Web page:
Behavioral Treatments for Anxiety in Minimally Verbal Children with ASD

Louis P. Hagopian, Megan Lilly, Thompson E. Davis

Research output: Chapter in Book/Report/Conference proceedingChapter

2 Scopus citations


Determining the presence of anxiety in minimally verbal children with ASD can be especially challenging given their limited ability to self-report coupled with the overlapping features of anxiety and ASD. In contrast to verbal individuals, for whom the verbal/cognitive and subjective response domains are customarily assessed, assessment in this population is often limited to the behavioral domain. We use the term anxious avoidance to refer to avoidant behavior associated with traditional indicators of anxiety (e.g., fearful affect); and simple avoidance to refer to avoidance of nonpreferred situations not associated with apparent anxiety. Behavioral assessment should include the use of parent report measures, naturalistic and structured observations, analysis of parent-child interactions that may reinforce anxiety and avoidant behavior, and evaluation of parental anxiety. Graduated exposure and related interventions demonstrated to be effective with typically developing children appear applicable to individuals with ASD-though minimally verbal children will likely be unable participate in cognitive-behavioral therapies.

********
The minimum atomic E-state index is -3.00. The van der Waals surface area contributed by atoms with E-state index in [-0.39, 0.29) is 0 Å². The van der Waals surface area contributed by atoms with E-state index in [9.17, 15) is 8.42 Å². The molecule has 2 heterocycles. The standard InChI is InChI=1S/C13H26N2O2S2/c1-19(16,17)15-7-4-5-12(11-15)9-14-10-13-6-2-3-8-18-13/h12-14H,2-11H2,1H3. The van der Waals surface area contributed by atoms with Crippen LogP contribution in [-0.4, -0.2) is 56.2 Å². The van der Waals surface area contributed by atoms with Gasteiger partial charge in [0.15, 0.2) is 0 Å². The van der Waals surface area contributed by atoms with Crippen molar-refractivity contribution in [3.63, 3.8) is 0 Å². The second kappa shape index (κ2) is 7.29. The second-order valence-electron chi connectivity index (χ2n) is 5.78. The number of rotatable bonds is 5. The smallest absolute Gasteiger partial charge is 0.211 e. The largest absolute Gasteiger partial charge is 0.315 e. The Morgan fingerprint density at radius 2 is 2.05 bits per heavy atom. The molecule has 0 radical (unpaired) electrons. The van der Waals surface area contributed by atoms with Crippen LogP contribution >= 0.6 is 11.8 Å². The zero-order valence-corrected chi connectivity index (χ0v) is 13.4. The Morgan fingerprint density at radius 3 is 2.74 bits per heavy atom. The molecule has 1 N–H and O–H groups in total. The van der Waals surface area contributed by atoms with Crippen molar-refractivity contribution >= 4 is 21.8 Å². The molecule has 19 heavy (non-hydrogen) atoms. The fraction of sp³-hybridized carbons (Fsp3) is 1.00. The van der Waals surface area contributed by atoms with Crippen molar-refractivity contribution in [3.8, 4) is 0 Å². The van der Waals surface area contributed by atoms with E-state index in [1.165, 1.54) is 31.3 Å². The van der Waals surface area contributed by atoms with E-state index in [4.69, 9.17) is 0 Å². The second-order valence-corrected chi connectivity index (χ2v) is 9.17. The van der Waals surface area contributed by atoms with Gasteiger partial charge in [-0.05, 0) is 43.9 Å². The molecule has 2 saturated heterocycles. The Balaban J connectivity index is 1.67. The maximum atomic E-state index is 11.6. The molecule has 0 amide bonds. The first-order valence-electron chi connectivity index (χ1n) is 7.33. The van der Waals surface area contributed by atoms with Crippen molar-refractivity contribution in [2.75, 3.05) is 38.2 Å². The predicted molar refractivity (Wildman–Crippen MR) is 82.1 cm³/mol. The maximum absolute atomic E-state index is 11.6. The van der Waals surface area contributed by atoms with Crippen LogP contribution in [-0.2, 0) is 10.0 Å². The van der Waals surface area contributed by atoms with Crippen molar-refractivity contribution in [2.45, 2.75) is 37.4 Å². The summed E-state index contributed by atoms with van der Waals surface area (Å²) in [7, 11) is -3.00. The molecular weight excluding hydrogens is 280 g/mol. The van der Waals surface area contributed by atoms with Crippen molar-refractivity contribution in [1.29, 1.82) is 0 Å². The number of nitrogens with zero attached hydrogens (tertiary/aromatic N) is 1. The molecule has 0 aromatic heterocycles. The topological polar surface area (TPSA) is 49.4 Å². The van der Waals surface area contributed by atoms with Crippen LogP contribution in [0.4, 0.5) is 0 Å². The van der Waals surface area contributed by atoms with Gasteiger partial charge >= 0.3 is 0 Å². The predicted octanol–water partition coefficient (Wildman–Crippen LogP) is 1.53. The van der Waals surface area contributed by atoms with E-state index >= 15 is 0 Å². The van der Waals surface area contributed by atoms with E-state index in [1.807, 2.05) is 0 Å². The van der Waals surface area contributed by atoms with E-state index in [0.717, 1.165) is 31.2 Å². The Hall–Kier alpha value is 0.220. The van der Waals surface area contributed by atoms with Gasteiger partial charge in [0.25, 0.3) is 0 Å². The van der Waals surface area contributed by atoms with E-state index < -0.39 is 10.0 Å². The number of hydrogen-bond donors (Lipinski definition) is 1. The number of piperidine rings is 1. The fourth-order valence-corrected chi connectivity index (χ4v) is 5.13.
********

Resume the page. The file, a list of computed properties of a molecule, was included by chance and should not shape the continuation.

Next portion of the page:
Original languageEnglish (US)
Title of host publicationAnxiety in Children and Adolescents with Autism Spectrum Disorder
Subtitle of host publicationEvidence-Based Assessment and Treatment
PublisherElsevier Inc.
Number of pages18
ISBN (Electronic)9780128052679
ISBN (Print)9780128051221
StatePublished - Jan 4 2017


  • Assessment
  • Autism spectrum disorders
  • Behavior
  • Intellectual disability
  • Treatment

ASJC Scopus subject areas

  • General Psychology


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